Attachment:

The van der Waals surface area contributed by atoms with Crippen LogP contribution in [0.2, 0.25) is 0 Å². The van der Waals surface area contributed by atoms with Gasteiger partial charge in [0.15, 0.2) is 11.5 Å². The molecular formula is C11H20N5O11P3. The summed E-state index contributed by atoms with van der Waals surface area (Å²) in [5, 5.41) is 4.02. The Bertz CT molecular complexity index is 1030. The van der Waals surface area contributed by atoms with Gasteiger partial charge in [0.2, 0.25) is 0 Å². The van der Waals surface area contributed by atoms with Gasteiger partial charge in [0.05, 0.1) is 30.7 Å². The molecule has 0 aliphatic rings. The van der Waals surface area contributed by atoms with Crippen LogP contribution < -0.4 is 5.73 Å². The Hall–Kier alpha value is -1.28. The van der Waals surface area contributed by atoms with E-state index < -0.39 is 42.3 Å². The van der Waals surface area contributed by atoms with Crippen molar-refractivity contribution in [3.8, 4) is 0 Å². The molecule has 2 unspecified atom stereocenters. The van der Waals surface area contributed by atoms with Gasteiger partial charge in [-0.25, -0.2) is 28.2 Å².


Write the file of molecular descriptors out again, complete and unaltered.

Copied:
The van der Waals surface area contributed by atoms with Crippen LogP contribution in [0.2, 0.25) is 0 Å². The van der Waals surface area contributed by atoms with Gasteiger partial charge in [0.15, 0.2) is 11.5 Å². The molecular formula is C11H20N5O11P3. The summed E-state index contributed by atoms with van der Waals surface area (Å²) in [5, 5.41) is 4.02. The Bertz CT molecular complexity index is 1030. The van der Waals surface area contributed by atoms with Gasteiger partial charge in [0.2, 0.25) is 0 Å². The van der Waals surface area contributed by atoms with Gasteiger partial charge in [0.05, 0.1) is 30.7 Å². The molecule has 0 aliphatic rings. The van der Waals surface area contributed by atoms with Crippen LogP contribution < -0.4 is 5.73 Å². The Hall–Kier alpha value is -1.28. The van der Waals surface area contributed by atoms with E-state index < -0.39 is 42.3 Å². The van der Waals surface area contributed by atoms with Crippen molar-refractivity contribution in [3.8, 4) is 0 Å². The molecule has 2 unspecified atom stereocenters. The van der Waals surface area contributed by atoms with Gasteiger partial charge in [-0.25, -0.2) is 28.2 Å².